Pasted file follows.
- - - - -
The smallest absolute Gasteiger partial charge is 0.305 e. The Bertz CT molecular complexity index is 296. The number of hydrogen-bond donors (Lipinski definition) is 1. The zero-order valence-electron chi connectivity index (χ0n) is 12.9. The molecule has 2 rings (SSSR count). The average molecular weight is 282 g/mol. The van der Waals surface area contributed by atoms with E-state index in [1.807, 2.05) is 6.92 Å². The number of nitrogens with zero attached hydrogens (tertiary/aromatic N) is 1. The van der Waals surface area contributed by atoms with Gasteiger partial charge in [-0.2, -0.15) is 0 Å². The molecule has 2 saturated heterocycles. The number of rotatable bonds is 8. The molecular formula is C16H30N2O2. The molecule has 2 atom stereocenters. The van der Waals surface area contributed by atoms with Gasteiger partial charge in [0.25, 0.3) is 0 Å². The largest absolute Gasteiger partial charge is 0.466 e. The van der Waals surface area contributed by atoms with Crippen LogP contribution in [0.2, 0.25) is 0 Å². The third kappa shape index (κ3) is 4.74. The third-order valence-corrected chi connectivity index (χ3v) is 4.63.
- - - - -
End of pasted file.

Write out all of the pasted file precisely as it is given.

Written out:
The smallest absolute Gasteiger partial charge is 0.305 e. The Bertz CT molecular complexity index is 296. The number of hydrogen-bond donors (Lipinski definition) is 1. The zero-order valence-electron chi connectivity index (χ0n) is 12.9. The molecule has 2 rings (SSSR count). The average molecular weight is 282 g/mol. The van der Waals surface area contributed by atoms with E-state index in [1.807, 2.05) is 6.92 Å². The number of nitrogens with zero attached hydrogens (tertiary/aromatic N) is 1. The van der Waals surface area contributed by atoms with Gasteiger partial charge in [-0.2, -0.15) is 0 Å². The molecule has 2 saturated heterocycles. The number of rotatable bonds is 8. The molecular formula is C16H30N2O2. The molecule has 2 atom stereocenters. The van der Waals surface area contributed by atoms with Gasteiger partial charge in [0.25, 0.3) is 0 Å². The largest absolute Gasteiger partial charge is 0.466 e. The van der Waals surface area contributed by atoms with Crippen LogP contribution in [0.2, 0.25) is 0 Å². The third kappa shape index (κ3) is 4.74. The third-order valence-corrected chi connectivity index (χ3v) is 4.63.